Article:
Strabo, Geography, 14.5.12-15: As for Tarsus, it lies in a plain; and it was founded by the Argives who wandered with Triptolemus in quest of Io; and it is intersected in the middle by the Cydnus River, which flows past the very gymnasium of the young men. Now inasmuch as the source of the river is not very far away and its stream passes through a deep ravine and then empties immediately into the city, its discharge is both cold and swift; and hence it is helpful both to men and to cattle that are suffering from swollen sinews, if they immerse themselves in its waters.
The people at Tarsus have devoted themselves so eagerly, not only to philosophy, but also to the whole round of education in general, that they have surpassed Athens, Alexandria, or any other place that can be named where there have been schools and lectures of philosophers. But it is so different from other cities that there the men who are fond of learning, are all natives, and foreigners are not inclined to sojourn there; neither do these natives stay there, but they complete their education abroad; and when they have completed it they are pleased to live abroad, and but few go back home. ... Further, the city of Tarsus has all kinds of schools of rhetoric; and in general it not only has a flourishing population but also is most powerful, thus keeping up the reputation of the mother-city.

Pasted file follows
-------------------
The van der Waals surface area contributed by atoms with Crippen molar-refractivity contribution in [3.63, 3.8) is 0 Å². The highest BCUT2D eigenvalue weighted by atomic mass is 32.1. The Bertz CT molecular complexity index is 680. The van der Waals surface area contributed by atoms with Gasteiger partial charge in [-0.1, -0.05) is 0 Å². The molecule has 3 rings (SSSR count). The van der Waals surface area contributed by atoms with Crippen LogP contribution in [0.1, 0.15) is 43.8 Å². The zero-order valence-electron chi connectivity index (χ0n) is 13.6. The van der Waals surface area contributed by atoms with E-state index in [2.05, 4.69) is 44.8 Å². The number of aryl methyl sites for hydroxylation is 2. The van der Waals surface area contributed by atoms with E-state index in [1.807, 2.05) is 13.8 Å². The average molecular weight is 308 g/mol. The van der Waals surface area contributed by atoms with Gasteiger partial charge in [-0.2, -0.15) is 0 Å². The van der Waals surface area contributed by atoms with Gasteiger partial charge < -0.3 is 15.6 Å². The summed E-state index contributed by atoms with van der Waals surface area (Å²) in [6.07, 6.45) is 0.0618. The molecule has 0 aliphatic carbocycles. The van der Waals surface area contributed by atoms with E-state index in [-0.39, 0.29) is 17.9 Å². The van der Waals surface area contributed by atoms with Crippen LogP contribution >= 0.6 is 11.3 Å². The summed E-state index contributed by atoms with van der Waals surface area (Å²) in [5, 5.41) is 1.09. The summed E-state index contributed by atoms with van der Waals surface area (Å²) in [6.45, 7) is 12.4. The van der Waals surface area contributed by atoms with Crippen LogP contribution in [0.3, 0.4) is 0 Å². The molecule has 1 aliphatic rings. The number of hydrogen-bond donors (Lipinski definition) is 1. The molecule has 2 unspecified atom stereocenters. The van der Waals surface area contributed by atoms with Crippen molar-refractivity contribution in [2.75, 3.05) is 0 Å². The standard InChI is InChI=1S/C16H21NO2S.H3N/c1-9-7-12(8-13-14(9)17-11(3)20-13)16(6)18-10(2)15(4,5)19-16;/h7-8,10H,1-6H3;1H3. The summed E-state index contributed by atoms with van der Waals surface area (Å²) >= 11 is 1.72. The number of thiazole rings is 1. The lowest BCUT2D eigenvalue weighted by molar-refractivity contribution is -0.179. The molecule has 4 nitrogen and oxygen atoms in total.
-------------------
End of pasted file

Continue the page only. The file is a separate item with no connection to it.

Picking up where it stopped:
The following men were natives of Tarsus: among the Stoics, Antipater and Archedemus and Nestor; and also the two Athenodoruses, one of whom, called Cordylion, lived with Marcus Cato and died at his house; and the other, the son of Sandon, called Cananites after some village, was Caesar’s teacher and was greatly honored by him; ...